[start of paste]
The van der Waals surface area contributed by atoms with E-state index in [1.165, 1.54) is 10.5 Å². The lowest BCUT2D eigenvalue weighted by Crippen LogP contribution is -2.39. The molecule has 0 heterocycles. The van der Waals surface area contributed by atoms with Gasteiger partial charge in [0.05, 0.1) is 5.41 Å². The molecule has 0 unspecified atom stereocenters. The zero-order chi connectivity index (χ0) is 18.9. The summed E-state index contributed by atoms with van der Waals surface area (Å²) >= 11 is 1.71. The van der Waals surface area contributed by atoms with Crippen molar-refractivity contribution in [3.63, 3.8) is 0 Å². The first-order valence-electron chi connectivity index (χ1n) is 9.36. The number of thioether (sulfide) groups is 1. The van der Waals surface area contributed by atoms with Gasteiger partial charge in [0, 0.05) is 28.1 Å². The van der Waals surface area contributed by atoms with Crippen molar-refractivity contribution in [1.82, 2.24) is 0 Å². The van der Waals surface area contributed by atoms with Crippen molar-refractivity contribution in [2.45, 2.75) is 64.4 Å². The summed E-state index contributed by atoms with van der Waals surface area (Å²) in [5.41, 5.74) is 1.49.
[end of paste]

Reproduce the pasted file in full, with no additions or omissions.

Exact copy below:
The van der Waals surface area contributed by atoms with E-state index in [1.165, 1.54) is 10.5 Å². The lowest BCUT2D eigenvalue weighted by Crippen LogP contribution is -2.39. The molecule has 0 heterocycles. The van der Waals surface area contributed by atoms with Gasteiger partial charge in [0.05, 0.1) is 5.41 Å². The molecule has 0 unspecified atom stereocenters. The zero-order chi connectivity index (χ0) is 18.9. The summed E-state index contributed by atoms with van der Waals surface area (Å²) >= 11 is 1.71. The van der Waals surface area contributed by atoms with Crippen molar-refractivity contribution in [3.63, 3.8) is 0 Å². The first-order valence-electron chi connectivity index (χ1n) is 9.36. The number of thioether (sulfide) groups is 1. The van der Waals surface area contributed by atoms with Gasteiger partial charge in [0, 0.05) is 28.1 Å². The van der Waals surface area contributed by atoms with Crippen molar-refractivity contribution in [1.82, 2.24) is 0 Å². The van der Waals surface area contributed by atoms with Crippen molar-refractivity contribution in [2.45, 2.75) is 64.4 Å². The summed E-state index contributed by atoms with van der Waals surface area (Å²) in [5.41, 5.74) is 1.49.